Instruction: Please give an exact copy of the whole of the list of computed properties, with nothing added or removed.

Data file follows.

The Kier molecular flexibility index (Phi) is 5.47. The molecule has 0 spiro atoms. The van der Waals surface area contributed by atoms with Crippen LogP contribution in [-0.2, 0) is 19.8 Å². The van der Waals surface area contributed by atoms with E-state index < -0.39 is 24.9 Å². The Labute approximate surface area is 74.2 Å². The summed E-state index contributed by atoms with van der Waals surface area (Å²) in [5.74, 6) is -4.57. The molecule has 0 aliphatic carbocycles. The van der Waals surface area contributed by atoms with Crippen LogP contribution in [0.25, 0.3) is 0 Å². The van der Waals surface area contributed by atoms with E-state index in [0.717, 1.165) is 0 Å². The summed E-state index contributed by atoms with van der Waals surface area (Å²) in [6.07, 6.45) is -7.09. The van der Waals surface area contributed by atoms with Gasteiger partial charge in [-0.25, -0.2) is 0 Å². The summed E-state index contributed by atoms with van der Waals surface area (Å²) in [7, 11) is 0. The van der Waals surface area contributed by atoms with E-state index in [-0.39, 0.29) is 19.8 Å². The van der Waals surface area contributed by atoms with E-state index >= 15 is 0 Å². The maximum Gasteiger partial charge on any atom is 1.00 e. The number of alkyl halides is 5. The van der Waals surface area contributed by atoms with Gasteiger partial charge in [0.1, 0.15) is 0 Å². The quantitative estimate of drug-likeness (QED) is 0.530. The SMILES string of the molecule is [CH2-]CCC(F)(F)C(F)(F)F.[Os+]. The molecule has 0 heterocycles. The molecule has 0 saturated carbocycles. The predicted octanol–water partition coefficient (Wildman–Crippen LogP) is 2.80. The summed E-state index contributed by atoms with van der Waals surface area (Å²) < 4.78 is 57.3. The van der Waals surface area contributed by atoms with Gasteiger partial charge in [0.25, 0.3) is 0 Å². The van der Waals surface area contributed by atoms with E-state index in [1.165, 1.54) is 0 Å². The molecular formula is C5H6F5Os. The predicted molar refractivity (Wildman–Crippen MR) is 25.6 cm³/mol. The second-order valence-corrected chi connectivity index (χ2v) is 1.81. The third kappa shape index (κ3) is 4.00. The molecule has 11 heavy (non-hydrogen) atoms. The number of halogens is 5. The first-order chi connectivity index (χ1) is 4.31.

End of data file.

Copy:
The Kier molecular flexibility index (Phi) is 5.47. The molecule has 0 spiro atoms. The van der Waals surface area contributed by atoms with Crippen LogP contribution in [-0.2, 0) is 19.8 Å². The van der Waals surface area contributed by atoms with E-state index < -0.39 is 24.9 Å². The Labute approximate surface area is 74.2 Å². The summed E-state index contributed by atoms with van der Waals surface area (Å²) in [5.74, 6) is -4.57. The molecule has 0 aliphatic carbocycles. The van der Waals surface area contributed by atoms with Crippen LogP contribution in [0.25, 0.3) is 0 Å². The van der Waals surface area contributed by atoms with E-state index in [0.717, 1.165) is 0 Å². The summed E-state index contributed by atoms with van der Waals surface area (Å²) in [6.07, 6.45) is -7.09. The van der Waals surface area contributed by atoms with Gasteiger partial charge in [-0.25, -0.2) is 0 Å². The summed E-state index contributed by atoms with van der Waals surface area (Å²) in [7, 11) is 0. The van der Waals surface area contributed by atoms with E-state index in [-0.39, 0.29) is 19.8 Å². The van der Waals surface area contributed by atoms with E-state index >= 15 is 0 Å². The maximum Gasteiger partial charge on any atom is 1.00 e. The number of alkyl halides is 5. The van der Waals surface area contributed by atoms with Gasteiger partial charge in [0.1, 0.15) is 0 Å². The quantitative estimate of drug-likeness (QED) is 0.530. The SMILES string of the molecule is [CH2-]CCC(F)(F)C(F)(F)F.[Os+]. The molecule has 0 heterocycles. The molecule has 0 saturated carbocycles. The predicted octanol–water partition coefficient (Wildman–Crippen LogP) is 2.80. The summed E-state index contributed by atoms with van der Waals surface area (Å²) < 4.78 is 57.3. The van der Waals surface area contributed by atoms with Gasteiger partial charge in [0.25, 0.3) is 0 Å². The van der Waals surface area contributed by atoms with E-state index in [1.165, 1.54) is 0 Å². The molecular formula is C5H6F5Os. The predicted molar refractivity (Wildman–Crippen MR) is 25.6 cm³/mol. The second-order valence-corrected chi connectivity index (χ2v) is 1.81. The third kappa shape index (κ3) is 4.00. The molecule has 11 heavy (non-hydrogen) atoms. The number of halogens is 5. The first-order chi connectivity index (χ1) is 4.31.